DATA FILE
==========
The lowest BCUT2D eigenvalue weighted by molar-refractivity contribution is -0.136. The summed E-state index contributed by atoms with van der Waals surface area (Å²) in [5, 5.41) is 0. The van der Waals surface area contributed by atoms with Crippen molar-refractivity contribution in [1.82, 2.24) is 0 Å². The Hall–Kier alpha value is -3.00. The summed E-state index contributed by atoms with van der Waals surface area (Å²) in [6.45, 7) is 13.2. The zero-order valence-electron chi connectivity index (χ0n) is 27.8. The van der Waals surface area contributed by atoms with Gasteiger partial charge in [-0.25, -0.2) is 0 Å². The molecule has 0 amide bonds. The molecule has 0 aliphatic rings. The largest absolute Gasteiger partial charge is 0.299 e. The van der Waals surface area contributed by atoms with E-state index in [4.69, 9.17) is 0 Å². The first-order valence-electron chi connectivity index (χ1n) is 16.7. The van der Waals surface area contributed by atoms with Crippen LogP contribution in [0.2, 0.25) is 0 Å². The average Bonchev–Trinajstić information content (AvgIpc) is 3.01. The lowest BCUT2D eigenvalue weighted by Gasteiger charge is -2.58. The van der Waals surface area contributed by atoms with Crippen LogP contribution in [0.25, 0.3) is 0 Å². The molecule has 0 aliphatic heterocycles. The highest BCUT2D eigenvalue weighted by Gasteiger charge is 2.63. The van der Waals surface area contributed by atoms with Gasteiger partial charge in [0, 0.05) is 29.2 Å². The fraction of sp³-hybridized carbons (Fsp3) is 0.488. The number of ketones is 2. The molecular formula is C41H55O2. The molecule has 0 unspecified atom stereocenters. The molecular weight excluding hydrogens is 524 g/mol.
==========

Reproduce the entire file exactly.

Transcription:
The lowest BCUT2D eigenvalue weighted by molar-refractivity contribution is -0.136. The summed E-state index contributed by atoms with van der Waals surface area (Å²) in [5, 5.41) is 0. The van der Waals surface area contributed by atoms with Crippen molar-refractivity contribution in [1.82, 2.24) is 0 Å². The Hall–Kier alpha value is -3.00. The summed E-state index contributed by atoms with van der Waals surface area (Å²) in [6.45, 7) is 13.2. The zero-order valence-electron chi connectivity index (χ0n) is 27.8. The van der Waals surface area contributed by atoms with Gasteiger partial charge in [-0.25, -0.2) is 0 Å². The molecule has 0 amide bonds. The molecule has 0 aliphatic rings. The largest absolute Gasteiger partial charge is 0.299 e. The van der Waals surface area contributed by atoms with E-state index in [4.69, 9.17) is 0 Å². The first-order valence-electron chi connectivity index (χ1n) is 16.7. The van der Waals surface area contributed by atoms with Crippen LogP contribution in [0.2, 0.25) is 0 Å². The average Bonchev–Trinajstić information content (AvgIpc) is 3.01. The lowest BCUT2D eigenvalue weighted by Gasteiger charge is -2.58. The van der Waals surface area contributed by atoms with Crippen LogP contribution in [0.25, 0.3) is 0 Å². The molecule has 0 aliphatic heterocycles. The highest BCUT2D eigenvalue weighted by Gasteiger charge is 2.63. The van der Waals surface area contributed by atoms with Gasteiger partial charge in [0, 0.05) is 29.2 Å². The fraction of sp³-hybridized carbons (Fsp3) is 0.488. The number of ketones is 2. The molecular formula is C41H55O2. The molecule has 0 unspecified atom stereocenters. The molecular weight excluding hydrogens is 524 g/mol.